The origins of the lean startup methodology and how it evolved

It takes a lot of motivation to build a digital product or develop a business idea tailored to current customer and market requirements. Lean startup methodology did not come from nowhere, but is the application of proven Lean methods and principles to guide the creation of a brand new business. Lean startups follow a series of steps to test, build, measure and learn as they go.

The creation of a business model is a work in progress as the team verifies and rejects hypotheses, gathering customer sentiment in one place and drawing appropriate conclusions. The methodology was first outlined in Eric Ries’ 2008 book. Until now, the project has been the realisation of previous assumptions, business plans and research, now the project, according to lean startup methodology, evolves with the real reception of the product or service in the market.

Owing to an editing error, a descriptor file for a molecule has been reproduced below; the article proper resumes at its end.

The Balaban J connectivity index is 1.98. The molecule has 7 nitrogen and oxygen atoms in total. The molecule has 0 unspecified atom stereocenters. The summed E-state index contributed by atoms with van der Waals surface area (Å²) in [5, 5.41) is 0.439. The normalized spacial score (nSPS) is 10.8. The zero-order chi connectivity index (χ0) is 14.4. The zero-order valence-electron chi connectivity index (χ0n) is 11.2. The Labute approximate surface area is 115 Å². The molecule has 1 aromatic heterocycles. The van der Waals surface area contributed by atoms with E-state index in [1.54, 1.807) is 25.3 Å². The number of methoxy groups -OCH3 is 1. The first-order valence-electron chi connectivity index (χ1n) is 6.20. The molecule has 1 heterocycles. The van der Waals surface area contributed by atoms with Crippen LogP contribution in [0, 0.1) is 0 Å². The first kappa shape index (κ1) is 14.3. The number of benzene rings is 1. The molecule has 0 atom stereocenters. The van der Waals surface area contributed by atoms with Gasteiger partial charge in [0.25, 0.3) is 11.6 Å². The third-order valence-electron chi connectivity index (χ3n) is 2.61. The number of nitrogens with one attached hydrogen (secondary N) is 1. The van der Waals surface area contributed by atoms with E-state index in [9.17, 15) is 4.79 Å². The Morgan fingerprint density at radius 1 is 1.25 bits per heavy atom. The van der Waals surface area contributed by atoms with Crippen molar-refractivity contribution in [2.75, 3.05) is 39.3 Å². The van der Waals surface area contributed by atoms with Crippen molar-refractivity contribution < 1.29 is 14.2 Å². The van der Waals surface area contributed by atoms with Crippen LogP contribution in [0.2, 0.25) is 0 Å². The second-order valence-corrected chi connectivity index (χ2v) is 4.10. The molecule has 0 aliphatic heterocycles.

What is this technique based on?

As the concept moves into production, the company quickly iterates and redesigns the product to meet market needs. Following this trial and error process greatly increases the likelihood that the company will create a product that people are willing to pay for.

By repeatedly testing and validating your product ideas with your target audience, you can improve your product with the most efficiency and the least effort, reducing the risk of falling into a dead end. In other words, test first before you invest. The minimum viable product strategy was created to help new products land hard.


The MVP is a key element in the process, used to immediately solicit customer feedback and revise assumptions. Without the MVP we cannot talk about a properly functioning Lean startup methodology.

MVP should not be confused with the concept of cheaper and inferior solutions. It is a pre-release product ready for testing.

MVP focuses on the nature of the function or problem that the application is supposed to solve. Applications at the MVP stage usually lack any functionality that is considered additional or optional.

For example, if the purpose of the app is to provide an exchange for express service delivery, the MVP may omit features such as tracking the shipment on a real-time map or logging in with a Facebook account.


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